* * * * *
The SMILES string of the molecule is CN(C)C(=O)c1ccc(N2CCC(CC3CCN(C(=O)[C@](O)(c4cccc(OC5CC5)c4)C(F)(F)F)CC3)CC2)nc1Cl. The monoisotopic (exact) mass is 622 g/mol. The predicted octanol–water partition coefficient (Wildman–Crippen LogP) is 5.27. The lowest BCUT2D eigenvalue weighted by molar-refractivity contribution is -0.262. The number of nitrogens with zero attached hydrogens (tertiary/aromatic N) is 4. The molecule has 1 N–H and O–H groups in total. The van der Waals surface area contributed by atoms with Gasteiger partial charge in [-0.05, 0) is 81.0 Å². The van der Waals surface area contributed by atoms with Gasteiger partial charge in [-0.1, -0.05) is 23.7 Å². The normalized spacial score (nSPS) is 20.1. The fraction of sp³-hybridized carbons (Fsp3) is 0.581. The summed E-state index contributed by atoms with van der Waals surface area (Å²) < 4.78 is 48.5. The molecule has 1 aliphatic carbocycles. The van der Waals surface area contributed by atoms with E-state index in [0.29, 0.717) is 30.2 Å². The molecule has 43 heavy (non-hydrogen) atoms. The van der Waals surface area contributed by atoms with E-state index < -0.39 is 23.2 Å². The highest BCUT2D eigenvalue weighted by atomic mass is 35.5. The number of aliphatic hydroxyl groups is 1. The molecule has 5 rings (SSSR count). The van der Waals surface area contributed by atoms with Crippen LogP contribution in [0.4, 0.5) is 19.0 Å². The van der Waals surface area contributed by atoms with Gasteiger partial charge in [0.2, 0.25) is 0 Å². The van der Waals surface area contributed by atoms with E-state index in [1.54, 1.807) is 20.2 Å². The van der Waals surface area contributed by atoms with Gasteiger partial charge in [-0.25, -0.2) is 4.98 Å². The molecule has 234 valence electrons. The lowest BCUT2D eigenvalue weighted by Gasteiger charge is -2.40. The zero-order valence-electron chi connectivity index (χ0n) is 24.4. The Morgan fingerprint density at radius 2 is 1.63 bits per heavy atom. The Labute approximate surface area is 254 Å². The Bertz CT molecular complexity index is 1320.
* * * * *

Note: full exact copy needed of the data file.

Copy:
The SMILES string of the molecule is CN(C)C(=O)c1ccc(N2CCC(CC3CCN(C(=O)[C@](O)(c4cccc(OC5CC5)c4)C(F)(F)F)CC3)CC2)nc1Cl. The monoisotopic (exact) mass is 622 g/mol. The predicted octanol–water partition coefficient (Wildman–Crippen LogP) is 5.27. The lowest BCUT2D eigenvalue weighted by molar-refractivity contribution is -0.262. The number of nitrogens with zero attached hydrogens (tertiary/aromatic N) is 4. The molecule has 1 N–H and O–H groups in total. The van der Waals surface area contributed by atoms with Gasteiger partial charge in [-0.05, 0) is 81.0 Å². The van der Waals surface area contributed by atoms with Gasteiger partial charge in [-0.1, -0.05) is 23.7 Å². The normalized spacial score (nSPS) is 20.1. The fraction of sp³-hybridized carbons (Fsp3) is 0.581. The summed E-state index contributed by atoms with van der Waals surface area (Å²) < 4.78 is 48.5. The molecule has 1 aliphatic carbocycles. The van der Waals surface area contributed by atoms with E-state index in [0.29, 0.717) is 30.2 Å². The molecule has 43 heavy (non-hydrogen) atoms. The van der Waals surface area contributed by atoms with E-state index < -0.39 is 23.2 Å². The highest BCUT2D eigenvalue weighted by atomic mass is 35.5. The number of aliphatic hydroxyl groups is 1. The molecule has 5 rings (SSSR count). The van der Waals surface area contributed by atoms with Crippen LogP contribution in [0.4, 0.5) is 19.0 Å². The van der Waals surface area contributed by atoms with Gasteiger partial charge in [0.2, 0.25) is 0 Å². The van der Waals surface area contributed by atoms with E-state index in [1.54, 1.807) is 20.2 Å². The van der Waals surface area contributed by atoms with Gasteiger partial charge in [-0.25, -0.2) is 4.98 Å². The molecule has 234 valence electrons. The lowest BCUT2D eigenvalue weighted by Gasteiger charge is -2.40. The zero-order valence-electron chi connectivity index (χ0n) is 24.4. The Morgan fingerprint density at radius 2 is 1.63 bits per heavy atom. The Labute approximate surface area is 254 Å². The Bertz CT molecular complexity index is 1320.